An incisive study of the role of woman as seductress and the evolution of distorted ideas of race, gender, and sex examines the devastating impact of this portrayal of women and the links among misogyny, racism, and the rise of nationalist politics, as embodied by Hitler. 10,000 first printing.
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In Evil Sisters Bram Dijkstra, a professor of comparative literature at the University of California, San Diego, has taken on the task of detailing the various threats female sexuality is said to have posed throughout this century. Some of these so-called threats seemed alarming; for example, many leading intellectuals from early in the century believed that women were in pursuit of semen to fulfill their reproductive need. Others blamed war as a female creation. He shows how the link of women to vampires was particularly damaging. An interesting historical look at imagery that crops up in today's society.From Publishers Weekly:
Beginning with "vamp" Theda Bara's 1915 silent-film debut in A Fool There Was, Dijkstra (Idols of Perversity), writing with passionate feminist scholarship, decodes images of women as predators, destroyers and vultures who deplete civilized males of their creative energies. He unmasks predatory females in Hemingway, H.L. Mencken, Elinor Glyn's bestselling 1907 potboiler Three Weeks, and unravels the sexist assumptions of sociologist Emile Durkheim, sexologist Havelock Ellis and philosopher of love Remy de Gourmont. Shuttling between high and popular culture, Dijkstra argues that antifeminine, racist and imperialist attitudes merge in Conrad's Heart of Darkness, Fitzgerald's The Beautiful and the Damned, in Kipling, Edgar Rice Burroughs, H. Rider Haggard, in Jung's psychology of unchanging archetypes, in the social Darwinist teachings of Herbert Spencer and William Graham Sumner. Finally, he traces a trajectory of fantasies involving men attaining supermale status from Nietzsche to Ezra Pound and Hitler. His conviction that sexist imagery, codified around 1900, still dominates the popular imagination informs this brilliant, often startling study. Dijkstra is professor of American and comparative literature at UC-San Diego. Illustrated.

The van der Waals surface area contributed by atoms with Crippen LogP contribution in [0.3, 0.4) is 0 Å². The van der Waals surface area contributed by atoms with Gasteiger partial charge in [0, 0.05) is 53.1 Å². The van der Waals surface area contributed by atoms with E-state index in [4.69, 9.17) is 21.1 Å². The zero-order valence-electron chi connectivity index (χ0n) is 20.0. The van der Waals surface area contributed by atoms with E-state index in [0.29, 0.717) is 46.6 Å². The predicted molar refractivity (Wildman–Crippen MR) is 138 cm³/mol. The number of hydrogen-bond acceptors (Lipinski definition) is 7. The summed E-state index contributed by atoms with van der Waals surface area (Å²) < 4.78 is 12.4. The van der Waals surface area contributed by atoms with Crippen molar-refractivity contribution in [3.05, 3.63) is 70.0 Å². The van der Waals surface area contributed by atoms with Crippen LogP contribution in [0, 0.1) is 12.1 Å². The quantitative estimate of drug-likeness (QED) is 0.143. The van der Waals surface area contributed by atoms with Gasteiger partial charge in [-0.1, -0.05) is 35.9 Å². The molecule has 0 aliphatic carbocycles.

Copyright 1996 Reed Business Information, Inc.
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